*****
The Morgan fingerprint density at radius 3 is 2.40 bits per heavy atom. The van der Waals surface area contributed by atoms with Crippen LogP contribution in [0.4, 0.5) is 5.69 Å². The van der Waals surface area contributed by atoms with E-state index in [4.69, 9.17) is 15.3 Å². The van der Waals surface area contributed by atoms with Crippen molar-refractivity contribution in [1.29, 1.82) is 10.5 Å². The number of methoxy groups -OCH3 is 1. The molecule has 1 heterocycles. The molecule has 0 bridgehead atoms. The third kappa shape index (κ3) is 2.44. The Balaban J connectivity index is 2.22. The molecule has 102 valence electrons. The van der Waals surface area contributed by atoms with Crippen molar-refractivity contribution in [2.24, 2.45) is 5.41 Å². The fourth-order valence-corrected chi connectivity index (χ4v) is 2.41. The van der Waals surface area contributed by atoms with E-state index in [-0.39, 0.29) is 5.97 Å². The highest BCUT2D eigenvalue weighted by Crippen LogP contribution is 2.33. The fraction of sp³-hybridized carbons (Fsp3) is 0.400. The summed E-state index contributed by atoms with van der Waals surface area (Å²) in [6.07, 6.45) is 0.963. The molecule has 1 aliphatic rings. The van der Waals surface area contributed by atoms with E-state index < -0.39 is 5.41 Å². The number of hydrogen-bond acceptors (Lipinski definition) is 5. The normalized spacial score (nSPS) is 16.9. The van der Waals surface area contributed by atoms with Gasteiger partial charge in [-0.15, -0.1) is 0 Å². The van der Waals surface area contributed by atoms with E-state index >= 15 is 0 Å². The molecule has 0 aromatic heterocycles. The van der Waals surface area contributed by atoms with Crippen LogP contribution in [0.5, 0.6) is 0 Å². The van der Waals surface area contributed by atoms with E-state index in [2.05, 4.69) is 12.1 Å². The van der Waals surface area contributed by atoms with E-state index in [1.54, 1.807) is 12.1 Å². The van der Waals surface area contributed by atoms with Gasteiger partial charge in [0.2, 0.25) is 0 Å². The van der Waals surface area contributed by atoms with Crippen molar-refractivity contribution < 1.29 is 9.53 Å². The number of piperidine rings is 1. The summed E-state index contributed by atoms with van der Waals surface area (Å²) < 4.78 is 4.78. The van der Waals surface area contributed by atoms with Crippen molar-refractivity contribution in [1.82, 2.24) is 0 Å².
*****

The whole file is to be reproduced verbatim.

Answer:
The Morgan fingerprint density at radius 3 is 2.40 bits per heavy atom. The van der Waals surface area contributed by atoms with Crippen LogP contribution in [0.4, 0.5) is 5.69 Å². The van der Waals surface area contributed by atoms with E-state index in [4.69, 9.17) is 15.3 Å². The van der Waals surface area contributed by atoms with Crippen molar-refractivity contribution in [1.29, 1.82) is 10.5 Å². The number of methoxy groups -OCH3 is 1. The molecule has 1 heterocycles. The molecule has 0 bridgehead atoms. The third kappa shape index (κ3) is 2.44. The Balaban J connectivity index is 2.22. The molecule has 102 valence electrons. The van der Waals surface area contributed by atoms with Crippen molar-refractivity contribution in [2.24, 2.45) is 5.41 Å². The fourth-order valence-corrected chi connectivity index (χ4v) is 2.41. The van der Waals surface area contributed by atoms with E-state index in [-0.39, 0.29) is 5.97 Å². The highest BCUT2D eigenvalue weighted by Crippen LogP contribution is 2.33. The fraction of sp³-hybridized carbons (Fsp3) is 0.400. The summed E-state index contributed by atoms with van der Waals surface area (Å²) in [6.07, 6.45) is 0.963. The molecule has 1 aliphatic rings. The van der Waals surface area contributed by atoms with E-state index < -0.39 is 5.41 Å². The number of hydrogen-bond acceptors (Lipinski definition) is 5. The normalized spacial score (nSPS) is 16.9. The van der Waals surface area contributed by atoms with Gasteiger partial charge in [-0.15, -0.1) is 0 Å². The van der Waals surface area contributed by atoms with E-state index >= 15 is 0 Å². The molecule has 0 aromatic heterocycles. The van der Waals surface area contributed by atoms with Crippen LogP contribution in [0.5, 0.6) is 0 Å². The van der Waals surface area contributed by atoms with E-state index in [2.05, 4.69) is 12.1 Å². The van der Waals surface area contributed by atoms with E-state index in [1.54, 1.807) is 12.1 Å². The van der Waals surface area contributed by atoms with Gasteiger partial charge in [0.2, 0.25) is 0 Å². The van der Waals surface area contributed by atoms with Crippen molar-refractivity contribution < 1.29 is 9.53 Å². The number of piperidine rings is 1. The summed E-state index contributed by atoms with van der Waals surface area (Å²) < 4.78 is 4.78. The van der Waals surface area contributed by atoms with Crippen molar-refractivity contribution in [1.82, 2.24) is 0 Å².